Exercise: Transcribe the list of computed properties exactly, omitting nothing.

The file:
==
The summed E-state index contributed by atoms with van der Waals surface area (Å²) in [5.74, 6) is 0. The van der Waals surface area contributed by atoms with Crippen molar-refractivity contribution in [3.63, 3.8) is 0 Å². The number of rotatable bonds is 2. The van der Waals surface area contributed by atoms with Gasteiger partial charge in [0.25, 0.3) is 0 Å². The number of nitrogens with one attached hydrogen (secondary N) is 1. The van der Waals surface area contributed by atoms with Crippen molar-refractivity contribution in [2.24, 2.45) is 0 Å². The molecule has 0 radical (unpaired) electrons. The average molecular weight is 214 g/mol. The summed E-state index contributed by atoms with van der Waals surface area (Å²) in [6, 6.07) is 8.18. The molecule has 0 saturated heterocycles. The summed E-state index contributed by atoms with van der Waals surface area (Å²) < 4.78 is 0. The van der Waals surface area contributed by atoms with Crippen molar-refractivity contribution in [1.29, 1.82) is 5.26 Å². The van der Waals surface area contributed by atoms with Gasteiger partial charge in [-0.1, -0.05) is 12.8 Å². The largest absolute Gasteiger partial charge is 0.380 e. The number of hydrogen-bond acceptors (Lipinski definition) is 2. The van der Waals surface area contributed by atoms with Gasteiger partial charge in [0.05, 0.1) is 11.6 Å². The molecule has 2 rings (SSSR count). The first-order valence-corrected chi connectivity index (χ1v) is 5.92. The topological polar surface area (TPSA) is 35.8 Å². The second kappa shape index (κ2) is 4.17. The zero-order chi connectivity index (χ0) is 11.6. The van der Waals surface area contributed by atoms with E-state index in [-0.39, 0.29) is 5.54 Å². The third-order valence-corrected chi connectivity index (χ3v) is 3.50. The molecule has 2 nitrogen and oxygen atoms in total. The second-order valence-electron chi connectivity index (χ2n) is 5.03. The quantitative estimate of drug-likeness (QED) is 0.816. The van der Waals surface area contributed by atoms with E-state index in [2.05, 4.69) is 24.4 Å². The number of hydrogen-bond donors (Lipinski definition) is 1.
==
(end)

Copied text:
The summed E-state index contributed by atoms with van der Waals surface area (Å²) in [5.74, 6) is 0. The van der Waals surface area contributed by atoms with Crippen molar-refractivity contribution in [3.63, 3.8) is 0 Å². The number of rotatable bonds is 2. The van der Waals surface area contributed by atoms with Gasteiger partial charge in [0.25, 0.3) is 0 Å². The number of nitrogens with one attached hydrogen (secondary N) is 1. The van der Waals surface area contributed by atoms with Crippen molar-refractivity contribution in [2.24, 2.45) is 0 Å². The molecule has 0 radical (unpaired) electrons. The average molecular weight is 214 g/mol. The summed E-state index contributed by atoms with van der Waals surface area (Å²) in [6, 6.07) is 8.18. The molecule has 0 saturated heterocycles. The summed E-state index contributed by atoms with van der Waals surface area (Å²) < 4.78 is 0. The van der Waals surface area contributed by atoms with Crippen molar-refractivity contribution in [1.29, 1.82) is 5.26 Å². The van der Waals surface area contributed by atoms with Gasteiger partial charge in [-0.1, -0.05) is 12.8 Å². The largest absolute Gasteiger partial charge is 0.380 e. The number of hydrogen-bond acceptors (Lipinski definition) is 2. The van der Waals surface area contributed by atoms with Gasteiger partial charge in [0.05, 0.1) is 11.6 Å². The molecule has 2 rings (SSSR count). The first-order valence-corrected chi connectivity index (χ1v) is 5.92. The topological polar surface area (TPSA) is 35.8 Å². The second kappa shape index (κ2) is 4.17. The zero-order chi connectivity index (χ0) is 11.6. The van der Waals surface area contributed by atoms with E-state index in [-0.39, 0.29) is 5.54 Å². The third-order valence-corrected chi connectivity index (χ3v) is 3.50. The molecule has 2 nitrogen and oxygen atoms in total. The second-order valence-electron chi connectivity index (χ2n) is 5.03. The quantitative estimate of drug-likeness (QED) is 0.816. The van der Waals surface area contributed by atoms with E-state index in [2.05, 4.69) is 24.4 Å². The number of hydrogen-bond donors (Lipinski definition) is 1.